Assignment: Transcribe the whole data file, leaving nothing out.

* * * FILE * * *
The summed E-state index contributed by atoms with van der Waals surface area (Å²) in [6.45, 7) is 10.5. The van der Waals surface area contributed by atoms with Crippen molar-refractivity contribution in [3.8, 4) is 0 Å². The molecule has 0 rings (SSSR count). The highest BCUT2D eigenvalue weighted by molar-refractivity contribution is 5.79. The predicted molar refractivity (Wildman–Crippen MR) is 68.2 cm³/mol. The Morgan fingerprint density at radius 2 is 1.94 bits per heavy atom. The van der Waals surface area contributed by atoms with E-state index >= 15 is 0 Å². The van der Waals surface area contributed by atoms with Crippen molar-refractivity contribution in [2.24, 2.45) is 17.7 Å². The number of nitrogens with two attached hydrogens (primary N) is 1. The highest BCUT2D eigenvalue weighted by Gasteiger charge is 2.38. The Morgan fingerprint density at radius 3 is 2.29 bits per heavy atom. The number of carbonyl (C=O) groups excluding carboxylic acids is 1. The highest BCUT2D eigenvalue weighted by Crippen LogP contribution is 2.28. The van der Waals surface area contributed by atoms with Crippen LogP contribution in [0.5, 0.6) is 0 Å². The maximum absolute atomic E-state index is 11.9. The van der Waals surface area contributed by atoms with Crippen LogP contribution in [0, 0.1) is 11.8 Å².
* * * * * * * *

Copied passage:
The summed E-state index contributed by atoms with van der Waals surface area (Å²) in [6.45, 7) is 10.5. The van der Waals surface area contributed by atoms with Crippen molar-refractivity contribution in [3.8, 4) is 0 Å². The molecule has 0 rings (SSSR count). The highest BCUT2D eigenvalue weighted by molar-refractivity contribution is 5.79. The predicted molar refractivity (Wildman–Crippen MR) is 68.2 cm³/mol. The Morgan fingerprint density at radius 2 is 1.94 bits per heavy atom. The van der Waals surface area contributed by atoms with E-state index >= 15 is 0 Å². The van der Waals surface area contributed by atoms with Crippen molar-refractivity contribution in [2.24, 2.45) is 17.7 Å². The number of nitrogens with two attached hydrogens (primary N) is 1. The highest BCUT2D eigenvalue weighted by Gasteiger charge is 2.38. The Morgan fingerprint density at radius 3 is 2.29 bits per heavy atom. The number of carbonyl (C=O) groups excluding carboxylic acids is 1. The highest BCUT2D eigenvalue weighted by Crippen LogP contribution is 2.28. The van der Waals surface area contributed by atoms with Crippen LogP contribution in [0.5, 0.6) is 0 Å². The maximum absolute atomic E-state index is 11.9. The van der Waals surface area contributed by atoms with Crippen LogP contribution in [0, 0.1) is 11.8 Å².